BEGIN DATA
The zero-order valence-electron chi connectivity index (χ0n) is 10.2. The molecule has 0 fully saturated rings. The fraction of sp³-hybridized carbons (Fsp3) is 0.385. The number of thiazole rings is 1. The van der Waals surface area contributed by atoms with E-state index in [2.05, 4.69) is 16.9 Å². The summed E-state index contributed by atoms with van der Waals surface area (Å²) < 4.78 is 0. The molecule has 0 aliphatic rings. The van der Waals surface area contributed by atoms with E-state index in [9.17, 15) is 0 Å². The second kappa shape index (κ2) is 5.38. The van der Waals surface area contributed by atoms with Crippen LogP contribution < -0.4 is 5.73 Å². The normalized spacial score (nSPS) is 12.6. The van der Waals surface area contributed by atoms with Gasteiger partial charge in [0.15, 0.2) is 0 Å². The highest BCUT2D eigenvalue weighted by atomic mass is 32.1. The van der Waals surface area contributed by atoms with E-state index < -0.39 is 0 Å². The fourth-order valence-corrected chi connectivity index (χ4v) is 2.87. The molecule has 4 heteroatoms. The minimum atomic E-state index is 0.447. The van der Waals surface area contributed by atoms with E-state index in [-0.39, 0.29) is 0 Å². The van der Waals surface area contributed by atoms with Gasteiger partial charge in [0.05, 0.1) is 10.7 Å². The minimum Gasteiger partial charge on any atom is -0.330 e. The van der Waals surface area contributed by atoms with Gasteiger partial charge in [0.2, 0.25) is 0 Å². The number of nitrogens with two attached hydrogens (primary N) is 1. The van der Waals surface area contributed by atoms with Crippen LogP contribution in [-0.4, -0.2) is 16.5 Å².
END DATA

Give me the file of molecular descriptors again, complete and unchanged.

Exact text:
The zero-order valence-electron chi connectivity index (χ0n) is 10.2. The molecule has 0 fully saturated rings. The fraction of sp³-hybridized carbons (Fsp3) is 0.385. The number of thiazole rings is 1. The van der Waals surface area contributed by atoms with E-state index in [2.05, 4.69) is 16.9 Å². The summed E-state index contributed by atoms with van der Waals surface area (Å²) < 4.78 is 0. The molecule has 0 aliphatic rings. The van der Waals surface area contributed by atoms with E-state index in [9.17, 15) is 0 Å². The second kappa shape index (κ2) is 5.38. The van der Waals surface area contributed by atoms with Crippen LogP contribution < -0.4 is 5.73 Å². The normalized spacial score (nSPS) is 12.6. The van der Waals surface area contributed by atoms with Gasteiger partial charge in [0.15, 0.2) is 0 Å². The highest BCUT2D eigenvalue weighted by atomic mass is 32.1. The van der Waals surface area contributed by atoms with E-state index < -0.39 is 0 Å². The fourth-order valence-corrected chi connectivity index (χ4v) is 2.87. The molecule has 4 heteroatoms. The minimum atomic E-state index is 0.447. The van der Waals surface area contributed by atoms with E-state index in [-0.39, 0.29) is 0 Å². The van der Waals surface area contributed by atoms with Gasteiger partial charge in [0.05, 0.1) is 10.7 Å². The minimum Gasteiger partial charge on any atom is -0.330 e. The van der Waals surface area contributed by atoms with Gasteiger partial charge in [0.2, 0.25) is 0 Å². The number of nitrogens with two attached hydrogens (primary N) is 1. The van der Waals surface area contributed by atoms with Crippen LogP contribution in [-0.4, -0.2) is 16.5 Å².